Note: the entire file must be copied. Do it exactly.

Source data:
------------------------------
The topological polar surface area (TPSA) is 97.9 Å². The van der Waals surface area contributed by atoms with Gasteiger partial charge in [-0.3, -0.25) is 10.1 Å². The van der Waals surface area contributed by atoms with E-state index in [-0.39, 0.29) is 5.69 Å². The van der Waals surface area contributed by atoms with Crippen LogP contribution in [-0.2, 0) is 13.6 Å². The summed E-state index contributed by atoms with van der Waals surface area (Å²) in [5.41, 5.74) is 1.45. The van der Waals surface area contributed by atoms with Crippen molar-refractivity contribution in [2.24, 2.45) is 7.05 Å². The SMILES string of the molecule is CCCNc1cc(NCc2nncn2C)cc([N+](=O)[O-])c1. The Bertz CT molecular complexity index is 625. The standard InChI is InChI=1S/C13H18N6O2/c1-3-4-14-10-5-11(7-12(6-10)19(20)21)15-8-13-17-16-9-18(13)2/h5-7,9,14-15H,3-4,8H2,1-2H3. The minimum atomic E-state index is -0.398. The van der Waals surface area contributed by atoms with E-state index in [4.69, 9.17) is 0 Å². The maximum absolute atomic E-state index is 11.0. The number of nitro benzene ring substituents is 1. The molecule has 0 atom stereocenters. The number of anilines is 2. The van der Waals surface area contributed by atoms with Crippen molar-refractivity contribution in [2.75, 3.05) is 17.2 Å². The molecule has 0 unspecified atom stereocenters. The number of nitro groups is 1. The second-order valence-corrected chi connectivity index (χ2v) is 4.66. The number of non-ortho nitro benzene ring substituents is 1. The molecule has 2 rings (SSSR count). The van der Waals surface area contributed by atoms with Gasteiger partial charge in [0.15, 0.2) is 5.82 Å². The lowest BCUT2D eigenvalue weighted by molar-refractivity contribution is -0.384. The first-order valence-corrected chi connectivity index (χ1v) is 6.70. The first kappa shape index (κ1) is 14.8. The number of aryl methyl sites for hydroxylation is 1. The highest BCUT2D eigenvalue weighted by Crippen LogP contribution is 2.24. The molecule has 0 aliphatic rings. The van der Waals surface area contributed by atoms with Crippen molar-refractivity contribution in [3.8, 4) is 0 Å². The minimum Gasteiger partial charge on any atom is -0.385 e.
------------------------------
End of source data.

The topological polar surface area (TPSA) is 97.9 Å². The van der Waals surface area contributed by atoms with Gasteiger partial charge in [-0.3, -0.25) is 10.1 Å². The van der Waals surface area contributed by atoms with E-state index in [-0.39, 0.29) is 5.69 Å². The van der Waals surface area contributed by atoms with Crippen LogP contribution in [-0.2, 0) is 13.6 Å². The summed E-state index contributed by atoms with van der Waals surface area (Å²) in [5.41, 5.74) is 1.45. The van der Waals surface area contributed by atoms with Crippen molar-refractivity contribution in [2.24, 2.45) is 7.05 Å². The SMILES string of the molecule is CCCNc1cc(NCc2nncn2C)cc([N+](=O)[O-])c1. The Bertz CT molecular complexity index is 625. The standard InChI is InChI=1S/C13H18N6O2/c1-3-4-14-10-5-11(7-12(6-10)19(20)21)15-8-13-17-16-9-18(13)2/h5-7,9,14-15H,3-4,8H2,1-2H3. The minimum atomic E-state index is -0.398. The van der Waals surface area contributed by atoms with E-state index in [4.69, 9.17) is 0 Å². The maximum absolute atomic E-state index is 11.0. The number of nitro benzene ring substituents is 1. The molecule has 0 atom stereocenters. The number of anilines is 2. The van der Waals surface area contributed by atoms with Crippen molar-refractivity contribution in [2.75, 3.05) is 17.2 Å². The molecule has 0 unspecified atom stereocenters. The number of nitro groups is 1. The second-order valence-corrected chi connectivity index (χ2v) is 4.66. The number of non-ortho nitro benzene ring substituents is 1. The molecule has 2 rings (SSSR count). The van der Waals surface area contributed by atoms with Gasteiger partial charge in [0.15, 0.2) is 5.82 Å². The lowest BCUT2D eigenvalue weighted by molar-refractivity contribution is -0.384. The first-order valence-corrected chi connectivity index (χ1v) is 6.70. The first kappa shape index (κ1) is 14.8. The number of aryl methyl sites for hydroxylation is 1. The highest BCUT2D eigenvalue weighted by Crippen LogP contribution is 2.24. The molecule has 0 aliphatic rings. The van der Waals surface area contributed by atoms with Crippen molar-refractivity contribution in [3.8, 4) is 0 Å². The minimum Gasteiger partial charge on any atom is -0.385 e.